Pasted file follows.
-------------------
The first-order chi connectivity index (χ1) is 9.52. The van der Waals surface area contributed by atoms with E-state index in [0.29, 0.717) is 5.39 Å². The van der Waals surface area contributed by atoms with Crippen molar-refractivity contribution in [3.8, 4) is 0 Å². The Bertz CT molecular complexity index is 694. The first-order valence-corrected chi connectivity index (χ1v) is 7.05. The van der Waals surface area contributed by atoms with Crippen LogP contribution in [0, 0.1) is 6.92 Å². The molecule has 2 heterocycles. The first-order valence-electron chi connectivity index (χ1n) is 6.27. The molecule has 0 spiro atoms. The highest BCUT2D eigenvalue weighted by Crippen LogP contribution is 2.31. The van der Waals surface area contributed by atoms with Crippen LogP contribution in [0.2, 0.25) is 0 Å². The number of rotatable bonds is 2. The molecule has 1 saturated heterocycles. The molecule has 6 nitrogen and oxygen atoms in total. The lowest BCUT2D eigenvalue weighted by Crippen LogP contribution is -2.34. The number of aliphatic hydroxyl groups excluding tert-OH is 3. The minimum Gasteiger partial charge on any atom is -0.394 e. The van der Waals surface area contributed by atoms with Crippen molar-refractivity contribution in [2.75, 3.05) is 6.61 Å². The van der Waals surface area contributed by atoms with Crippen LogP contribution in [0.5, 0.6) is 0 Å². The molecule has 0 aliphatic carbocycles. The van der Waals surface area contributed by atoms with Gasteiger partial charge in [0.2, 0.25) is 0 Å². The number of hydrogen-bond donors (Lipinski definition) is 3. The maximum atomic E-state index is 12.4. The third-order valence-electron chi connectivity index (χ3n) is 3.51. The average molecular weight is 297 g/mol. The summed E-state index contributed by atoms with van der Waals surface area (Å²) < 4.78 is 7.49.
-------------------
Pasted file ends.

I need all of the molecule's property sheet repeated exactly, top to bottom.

The first-order chi connectivity index (χ1) is 9.52. The van der Waals surface area contributed by atoms with E-state index in [0.29, 0.717) is 5.39 Å². The van der Waals surface area contributed by atoms with Crippen molar-refractivity contribution in [3.8, 4) is 0 Å². The Bertz CT molecular complexity index is 694. The first-order valence-corrected chi connectivity index (χ1v) is 7.05. The van der Waals surface area contributed by atoms with Crippen LogP contribution in [0, 0.1) is 6.92 Å². The molecule has 2 heterocycles. The first-order valence-electron chi connectivity index (χ1n) is 6.27. The molecule has 0 spiro atoms. The highest BCUT2D eigenvalue weighted by Crippen LogP contribution is 2.31. The van der Waals surface area contributed by atoms with Crippen LogP contribution in [0.2, 0.25) is 0 Å². The number of rotatable bonds is 2. The molecule has 1 saturated heterocycles. The molecule has 6 nitrogen and oxygen atoms in total. The lowest BCUT2D eigenvalue weighted by Crippen LogP contribution is -2.34. The number of aliphatic hydroxyl groups excluding tert-OH is 3. The minimum Gasteiger partial charge on any atom is -0.394 e. The van der Waals surface area contributed by atoms with Crippen molar-refractivity contribution in [2.75, 3.05) is 6.61 Å². The van der Waals surface area contributed by atoms with Crippen LogP contribution in [0.5, 0.6) is 0 Å². The molecule has 0 aliphatic carbocycles. The van der Waals surface area contributed by atoms with Gasteiger partial charge in [0.2, 0.25) is 0 Å². The number of hydrogen-bond donors (Lipinski definition) is 3. The maximum atomic E-state index is 12.4. The third-order valence-electron chi connectivity index (χ3n) is 3.51. The average molecular weight is 297 g/mol. The summed E-state index contributed by atoms with van der Waals surface area (Å²) < 4.78 is 7.49.